Film Review: Dragged Across Concrete (2018)

Bone Tomahawk and Brawl in Cell Block 99 made S. Craig Zahler the cool new kid on the block of the genre scene. Returning for a hat trick of deliberately paced ultra violence and prosaic dialogue, Dragged Across Concrete proves that Zahler shows no sign of slowing down. He’s crafted his perfect little niche in the filmic world, where talents for morally questionable content mixed with some truly shocking violence make for a fascinating mix of the arthouse and grindhouse.

Brett (Mel Gibson) and Anthony (Vince Vaughn) are the thin-blue-line of their urban beat, detectives who aren’t above a few cases of bribery and assault to get what they want. The city of Bulwark swelters under a crime wave, Brett’s daughter gets assaulted coming home from school for the fifth time in two years, and it becomes clear to many that working a full time job doesn’t cover expenses half as well as crime does.

After getting caught on a phone camera assaulting a Hispanic suspect, the two are suspended without pay; after all “Being branded a racist in today’s environment is like being labeled a communist in the 1950s”. With plenty of free time they start tracking a group of bank robbers,  including ex-con Henry (Tory Kittles). They face a choice: stop them or follow them just long enough to get the money at the end.

Dark detective pieces seem a good fit in the current context. Moral ambiguity and social rot seem like the rule rather than the exception, where politics and reality often veer in opposite directions. Gibson’s character laments that he feels like he’s been left behind; “I don’t politic and I don’t change with the times”. It’s a perfect piece of casting given what we know about Gibson’s past. Few can do a dead-eyed stare half as well. It still isn’t clear whether Vaughn has the serious acting chops to keep up his current career turn around, but if there’s one thing that Zahler brings out in him it’s the sheer physicality that the six foot, five inch Vaughn can muster given the chance.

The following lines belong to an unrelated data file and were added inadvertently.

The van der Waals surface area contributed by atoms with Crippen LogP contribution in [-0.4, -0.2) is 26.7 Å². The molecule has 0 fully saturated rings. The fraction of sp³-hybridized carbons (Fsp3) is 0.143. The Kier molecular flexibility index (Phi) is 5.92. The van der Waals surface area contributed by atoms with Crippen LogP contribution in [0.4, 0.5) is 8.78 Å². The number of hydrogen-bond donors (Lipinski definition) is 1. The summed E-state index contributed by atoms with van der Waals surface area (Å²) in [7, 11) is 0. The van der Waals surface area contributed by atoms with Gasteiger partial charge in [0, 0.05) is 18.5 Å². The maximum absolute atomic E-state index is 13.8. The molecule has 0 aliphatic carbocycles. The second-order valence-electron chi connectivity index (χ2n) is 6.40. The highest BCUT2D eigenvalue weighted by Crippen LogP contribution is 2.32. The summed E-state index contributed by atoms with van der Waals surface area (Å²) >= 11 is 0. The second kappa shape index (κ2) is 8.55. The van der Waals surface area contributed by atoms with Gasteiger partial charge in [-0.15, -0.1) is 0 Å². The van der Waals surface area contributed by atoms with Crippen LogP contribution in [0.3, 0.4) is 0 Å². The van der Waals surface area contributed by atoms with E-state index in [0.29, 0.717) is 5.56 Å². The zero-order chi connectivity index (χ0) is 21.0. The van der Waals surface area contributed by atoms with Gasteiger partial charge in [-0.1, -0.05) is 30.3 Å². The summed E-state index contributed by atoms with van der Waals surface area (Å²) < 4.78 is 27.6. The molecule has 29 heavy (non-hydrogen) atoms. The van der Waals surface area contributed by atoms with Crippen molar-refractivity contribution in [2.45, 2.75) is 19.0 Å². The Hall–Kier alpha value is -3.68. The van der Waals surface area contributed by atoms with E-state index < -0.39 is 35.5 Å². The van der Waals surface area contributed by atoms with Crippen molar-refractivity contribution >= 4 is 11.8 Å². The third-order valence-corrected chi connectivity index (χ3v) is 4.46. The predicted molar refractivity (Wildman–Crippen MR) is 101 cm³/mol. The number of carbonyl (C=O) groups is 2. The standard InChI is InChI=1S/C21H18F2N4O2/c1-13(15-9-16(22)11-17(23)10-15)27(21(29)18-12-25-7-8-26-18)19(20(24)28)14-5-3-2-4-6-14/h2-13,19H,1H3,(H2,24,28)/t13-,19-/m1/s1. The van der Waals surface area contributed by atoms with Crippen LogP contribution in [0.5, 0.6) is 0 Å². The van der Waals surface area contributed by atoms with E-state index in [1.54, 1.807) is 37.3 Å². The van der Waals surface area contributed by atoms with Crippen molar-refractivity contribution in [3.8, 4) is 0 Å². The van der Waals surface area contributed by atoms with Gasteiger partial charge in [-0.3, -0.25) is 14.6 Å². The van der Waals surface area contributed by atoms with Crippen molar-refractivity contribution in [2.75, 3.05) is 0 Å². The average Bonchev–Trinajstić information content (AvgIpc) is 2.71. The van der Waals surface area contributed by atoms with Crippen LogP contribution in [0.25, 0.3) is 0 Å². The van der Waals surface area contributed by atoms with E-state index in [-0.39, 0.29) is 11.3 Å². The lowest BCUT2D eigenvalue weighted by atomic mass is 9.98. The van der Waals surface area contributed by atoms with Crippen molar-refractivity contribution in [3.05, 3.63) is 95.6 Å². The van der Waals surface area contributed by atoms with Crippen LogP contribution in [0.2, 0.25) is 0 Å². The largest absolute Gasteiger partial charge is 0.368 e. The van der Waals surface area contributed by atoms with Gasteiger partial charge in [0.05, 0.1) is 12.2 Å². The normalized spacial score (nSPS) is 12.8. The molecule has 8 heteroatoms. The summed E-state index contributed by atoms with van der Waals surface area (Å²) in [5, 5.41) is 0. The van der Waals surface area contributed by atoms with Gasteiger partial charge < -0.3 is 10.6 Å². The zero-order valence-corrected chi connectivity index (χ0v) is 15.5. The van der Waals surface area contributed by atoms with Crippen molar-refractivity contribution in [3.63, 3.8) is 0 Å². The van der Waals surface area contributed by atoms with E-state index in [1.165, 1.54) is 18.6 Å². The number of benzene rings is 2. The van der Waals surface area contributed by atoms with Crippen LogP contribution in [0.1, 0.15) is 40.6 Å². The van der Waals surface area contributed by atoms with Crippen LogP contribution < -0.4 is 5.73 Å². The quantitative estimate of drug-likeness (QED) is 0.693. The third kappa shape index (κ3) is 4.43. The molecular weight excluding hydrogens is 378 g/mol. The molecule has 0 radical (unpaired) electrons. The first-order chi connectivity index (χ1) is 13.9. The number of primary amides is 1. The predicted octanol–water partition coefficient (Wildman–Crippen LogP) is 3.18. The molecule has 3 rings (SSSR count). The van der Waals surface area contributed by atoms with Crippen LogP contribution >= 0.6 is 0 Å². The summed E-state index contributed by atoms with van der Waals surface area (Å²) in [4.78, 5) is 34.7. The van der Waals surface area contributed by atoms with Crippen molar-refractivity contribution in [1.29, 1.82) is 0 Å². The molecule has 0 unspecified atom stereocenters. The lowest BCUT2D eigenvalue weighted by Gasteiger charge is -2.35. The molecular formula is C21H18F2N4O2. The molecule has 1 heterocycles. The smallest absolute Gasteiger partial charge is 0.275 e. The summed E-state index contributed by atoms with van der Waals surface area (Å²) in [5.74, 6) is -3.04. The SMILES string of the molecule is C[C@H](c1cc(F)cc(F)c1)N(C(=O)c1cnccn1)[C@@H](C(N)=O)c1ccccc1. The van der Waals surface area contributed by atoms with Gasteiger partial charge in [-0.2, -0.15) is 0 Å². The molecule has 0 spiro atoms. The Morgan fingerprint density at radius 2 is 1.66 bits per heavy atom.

The world of this film has all the bravado and prose of a great neo-noir. It’s a hard boiled tale of cynical men in an increasingly cynical world. While it’s good to see a film that isn’t afraid of exploring the darker tinges of our times, given to the wrong audience this might ring like endorsement. There’s a tendency in Zahler’s work to veer into subjects that most other directors don’t go near, then do just enough work to get away with it. This is after all a film that contains a character starting a monologue with “I’m not racist, but…”

Deliberate pacing isn’t something that Zahler and his editor Greg D’Auria shy away from. There’s no rush to get to all the big memorable moments. The journey is the destination on his screen, equally concerned with getting all the pieces into place before the action starts. Just like in Brawl in Cell Block 99 how Vaughn doesn’t go prison until 50 minutes into the film, it isn’t until the three quarter mark that the bank robbery actually happens.

Scene after scene is spent on the setup – tracking the gang, getting their car organised, getting snacks as they park outside. While the pacing does grate at times, the filmmaking – which opts for long, deliberate takes usually done in mid-shot where the camera doesn’t move unless it needs to – and excellent soundtrack make it an almost zen experience. It also means that when Zahler’s taste for ultra-violence – which goes into an almost pornographic detail and shows itself in the most matter-of-fact, unflashy way – hits the screen it hits like a battering ram.

Dragged Across Concrete is the kind of hard boiled pulp fiction that combines interesting writing with unique filmmaking. While it’s far too long – there is potentially a brilliant two hour film inside the two hour and forty minute one we have – for those that like the acquired taste of S. Craig Zahler it proves that his first two were no fluke. He is one of the most original directors working at the moment and it will be fascinating to see where he goes next.

Dragged Across Concrete is in cinemas from 29th August through Icon Film Distribution.

3.5 blergs

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